Manchester United, the reigning champions of the English Premier League and the Champions League, are having a pretty terrible week.
First, they lost a game over the weekend to hated rival Liverpool, their star player Christiano Ronaldo is out with an injury, and now they find out their main sponsor (who’s logo is emblazoned on all their gear) may be hitting the financial skids. Just in time for the release of their new ‘blue’ jerseys today. Ooo, bad timing.
Man United is still the world’s most valuable sports franchise, worth over $1.8 billion (ahead of Real Madrid, all the NFL teams, and the NY Yankees), and accordingly they hold the record for most valuable team sponsorhip with an AIG jersey deal worth over $100 million (56 million British pounds).
It was a four year deal, and United are only halfway through the life of it. Now take into account the disaster that AIG is becoming and we’ve got a tricky situation on our hands.
AIG looks like it may become the next, and possibly most dangerous, victim of the same credit crunch crisis that killed Bear Stearns and Lehman and also forced Merrill Lynch to sell to Bank of America. On Monday AIG stock lost 60% of its value, and then today it appears to be down 36%. The federal government is reluctant to offer billions of dollars of emergency loans to help the company, but is more than willing to ask Goldman Sachs and JP Morgan to come up with $75 million to help AIG avoid bankruptcy. In this financial climate, how is it possible those guys have that extra cash lying around?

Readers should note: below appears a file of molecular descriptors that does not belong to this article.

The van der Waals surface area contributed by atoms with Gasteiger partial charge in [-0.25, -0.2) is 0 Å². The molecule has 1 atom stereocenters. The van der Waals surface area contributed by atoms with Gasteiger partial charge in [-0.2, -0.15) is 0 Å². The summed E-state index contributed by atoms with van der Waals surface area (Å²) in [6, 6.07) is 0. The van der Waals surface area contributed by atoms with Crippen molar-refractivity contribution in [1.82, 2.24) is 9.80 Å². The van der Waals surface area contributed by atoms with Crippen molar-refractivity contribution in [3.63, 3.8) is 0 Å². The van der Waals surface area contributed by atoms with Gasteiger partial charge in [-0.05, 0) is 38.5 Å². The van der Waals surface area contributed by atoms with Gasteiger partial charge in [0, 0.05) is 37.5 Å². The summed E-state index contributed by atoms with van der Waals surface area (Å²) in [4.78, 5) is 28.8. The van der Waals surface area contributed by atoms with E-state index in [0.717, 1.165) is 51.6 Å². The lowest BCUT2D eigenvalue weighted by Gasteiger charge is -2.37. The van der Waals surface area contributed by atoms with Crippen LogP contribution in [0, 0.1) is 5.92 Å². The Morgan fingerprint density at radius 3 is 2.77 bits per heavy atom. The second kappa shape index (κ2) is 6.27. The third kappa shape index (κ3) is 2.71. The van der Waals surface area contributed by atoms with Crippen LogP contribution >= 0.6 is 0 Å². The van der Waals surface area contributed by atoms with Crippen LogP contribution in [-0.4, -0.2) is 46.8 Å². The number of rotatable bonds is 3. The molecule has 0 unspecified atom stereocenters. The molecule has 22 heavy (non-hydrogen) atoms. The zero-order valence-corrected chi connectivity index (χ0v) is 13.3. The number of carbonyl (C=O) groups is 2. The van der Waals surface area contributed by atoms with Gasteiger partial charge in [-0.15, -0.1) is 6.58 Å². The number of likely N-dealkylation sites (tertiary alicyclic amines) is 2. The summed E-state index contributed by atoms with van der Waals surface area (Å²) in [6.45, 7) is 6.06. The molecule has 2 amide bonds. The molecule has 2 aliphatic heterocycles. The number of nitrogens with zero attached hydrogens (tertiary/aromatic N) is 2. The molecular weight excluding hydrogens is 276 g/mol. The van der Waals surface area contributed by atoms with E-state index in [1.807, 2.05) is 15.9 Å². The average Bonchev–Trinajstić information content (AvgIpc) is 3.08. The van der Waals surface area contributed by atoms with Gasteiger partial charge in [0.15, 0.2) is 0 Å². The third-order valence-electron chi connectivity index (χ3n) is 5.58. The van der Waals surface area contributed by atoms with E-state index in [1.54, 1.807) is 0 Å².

So as the fate of AIG hangs in the balance, United are asking seemingly trivial questions, like ‘Who will be on our shirts?!’
Simon Chadwick, a professional British dude and professor of sports business at Coventry University, told the Daily Mail that this could work out well for United:
‘It may be an issue outside the Premier League but my view is that if Manchester United do have to find a new sponsor, they would almost certainly pay as much and quite probably more.
‘United are currently European champions and Premier League champions, so they
could not be in a better position.
‘The issue for United would be finding the right sponsor with a global operation as a partner, to give the club global coverage, something AIG does perfectly at the moment.’
And don’t worry too much, they’ve still got that massive Nike deal to be happy about.
But at least someone will be happy to hear some good news related to the credit crisis. Maybe all the uninsured people who were previously with AIG can become big Man United fans now?
DailyMail: United, AIG sponsorhip, September 15, 2008